The state of Pennsylvania is carrying north of $47 billion in debt, according to the Independent Fiscal Office, the seventh-most of any state in the country.
A bill to constrain at least one source of new debt passed in the state House of Representatives in May. Now, at the request of a pair of Democratic lawmakers, a new report from the IFO aims to pin down the effects of that legislation.
State Rep. Andrew Lewis, R-Harrisburg, this year introduced House Bill 880, which seeks to shrink the cap on the state’s Redevelopment Assistance Capital Program. Currently set at $3.25 billion, HB880 would shrink the cap by $100 million each year for five years starting in 2022. Lewis’s effort follows existing legislation that is lowering the cap by $50 million each year through 2021; combined with HB880, that would leave a cap of $2.65 billion in 2026.
The RACP “provides funding for the acquisition and construction of local economic, cultural, civic, recreational and historical improvement projects that cannot be primarily funded by other state programs,” the IFO wrote in its response to a request by state Reps. Jake Wheatley and Mary Jo Daley to look into the impact of HB880 if it passes. “The sale of general obligation bonds (backed by the General Fund) provides funds for the program, and qualified projects that receive awards are made at the discretion of the executive branch and then monitored as directed by statute.”
According to IFO data, the RACP has tended to be more popular during Democratic than Republican administrations in recent decades. During the administration of former Gov. Ed Rendell from 2003 to 2011, there were more than 1,600 grants awarded. But during the time of his Republican successor, former Gov. Tom Corbett, from 2011 to 2015, there were only 217 grants awarded.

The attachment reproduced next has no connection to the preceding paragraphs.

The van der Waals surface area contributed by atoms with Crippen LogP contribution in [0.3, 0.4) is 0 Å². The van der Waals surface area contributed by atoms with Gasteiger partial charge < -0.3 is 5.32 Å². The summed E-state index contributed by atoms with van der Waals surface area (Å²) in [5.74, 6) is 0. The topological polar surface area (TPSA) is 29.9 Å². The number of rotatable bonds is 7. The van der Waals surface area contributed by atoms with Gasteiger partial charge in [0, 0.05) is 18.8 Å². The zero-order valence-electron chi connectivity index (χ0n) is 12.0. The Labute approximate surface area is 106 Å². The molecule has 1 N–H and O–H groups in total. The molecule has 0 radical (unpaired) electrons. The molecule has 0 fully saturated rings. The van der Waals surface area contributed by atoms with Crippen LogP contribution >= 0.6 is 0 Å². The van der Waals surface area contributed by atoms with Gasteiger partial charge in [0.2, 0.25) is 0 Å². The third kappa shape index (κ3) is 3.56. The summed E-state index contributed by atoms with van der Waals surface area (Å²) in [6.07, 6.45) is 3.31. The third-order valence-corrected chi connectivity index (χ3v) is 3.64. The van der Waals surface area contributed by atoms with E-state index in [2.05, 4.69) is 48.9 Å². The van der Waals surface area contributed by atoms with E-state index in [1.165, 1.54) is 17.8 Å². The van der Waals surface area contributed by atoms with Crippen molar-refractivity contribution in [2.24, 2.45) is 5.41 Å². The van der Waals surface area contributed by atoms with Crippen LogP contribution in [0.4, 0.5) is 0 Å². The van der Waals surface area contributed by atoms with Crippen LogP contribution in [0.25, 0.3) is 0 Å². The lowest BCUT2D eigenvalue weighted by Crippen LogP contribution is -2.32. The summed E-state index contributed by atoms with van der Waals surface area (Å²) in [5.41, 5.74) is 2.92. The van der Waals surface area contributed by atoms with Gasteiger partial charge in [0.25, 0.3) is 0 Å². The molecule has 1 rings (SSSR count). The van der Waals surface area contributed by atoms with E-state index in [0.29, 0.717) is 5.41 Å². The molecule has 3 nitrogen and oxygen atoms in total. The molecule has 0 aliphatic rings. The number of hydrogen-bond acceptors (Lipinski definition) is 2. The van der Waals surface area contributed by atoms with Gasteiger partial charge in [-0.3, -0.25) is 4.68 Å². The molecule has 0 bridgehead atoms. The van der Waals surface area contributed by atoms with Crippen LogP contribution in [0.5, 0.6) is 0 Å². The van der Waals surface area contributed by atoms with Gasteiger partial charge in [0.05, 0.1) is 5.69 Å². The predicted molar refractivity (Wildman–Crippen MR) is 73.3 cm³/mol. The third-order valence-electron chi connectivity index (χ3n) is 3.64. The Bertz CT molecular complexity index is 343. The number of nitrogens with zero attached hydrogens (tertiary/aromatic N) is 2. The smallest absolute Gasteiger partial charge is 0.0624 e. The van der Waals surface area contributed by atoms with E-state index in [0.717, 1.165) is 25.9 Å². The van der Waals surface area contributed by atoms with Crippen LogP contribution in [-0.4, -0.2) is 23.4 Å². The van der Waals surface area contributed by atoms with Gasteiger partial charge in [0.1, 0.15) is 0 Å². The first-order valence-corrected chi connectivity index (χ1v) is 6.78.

Since Democratic Gov. Tom Wolf took office in 2015, 713 RACP grants have been awarded, the IFO stated, with a cumulative value of more than a billion dollars.
The IFO calculated that absent Lewis’s legislation, the RACP is projected to run up against the cap sometime around fiscal 2027-28. But if HB880 becomes law, that timeline is accelerated to fiscal 2024-25. At that time, the state would have to dial back the number of grants issued in order to remain under the cap.
The fiscal office noted that the actual issuance of debt typically trails far behind the announcement of grants.
“Grantees apply for periodic reimbursement by submitting formal payment requests to the [Governor’s Budget Office],” the IFO report states. “The initial payment request must include construction costs because the Commonwealth will not reimburse any costs until actual construction takes place. All requests require supporting documentation in order to gauge the progress and validity of costs, as well as Construction Monitoring Reports conducted by state-assigned consultants.”
“There's so many great things about the program and so many great RACP projects,” Lewis said. “But that debt ceiling was $400 million. And so they have ramped it up over the years, and during the Rendell administration it ballooned out of control. They raised it in eight years by billions of dollars, an average of $325 million a year.”
The IFO, in attempting to estimate the impact of the RACP grants, identified five categories of grants – economic development, educational facilities, health and public safety, historic and arts, and infrastructure and public works. The report showed that in recent years most grants have gone to economic development, which IFO economists found creates the most economic activity and jobs of the five categories.
But the IFO was reluctant to come up with a single return-on-investment for the RACP, noting that even within the five categories there was a wide variety of funded projects. Also, the IFO wrote, there’s no way to know which projects would have gone ahead anyway without RACP funding.
To Lewis, reducing the RACP cap is more about the state’s financial responsibilities than anything else.
“What this bill does is, it respects the taxpayers, and it says this: ‘These are your funds,'” Lewis said. “This money is your money that you're paying in taxes, and so we're going to respect those funds.”
HB880 is awaiting action in the Senate Appropriations Committee.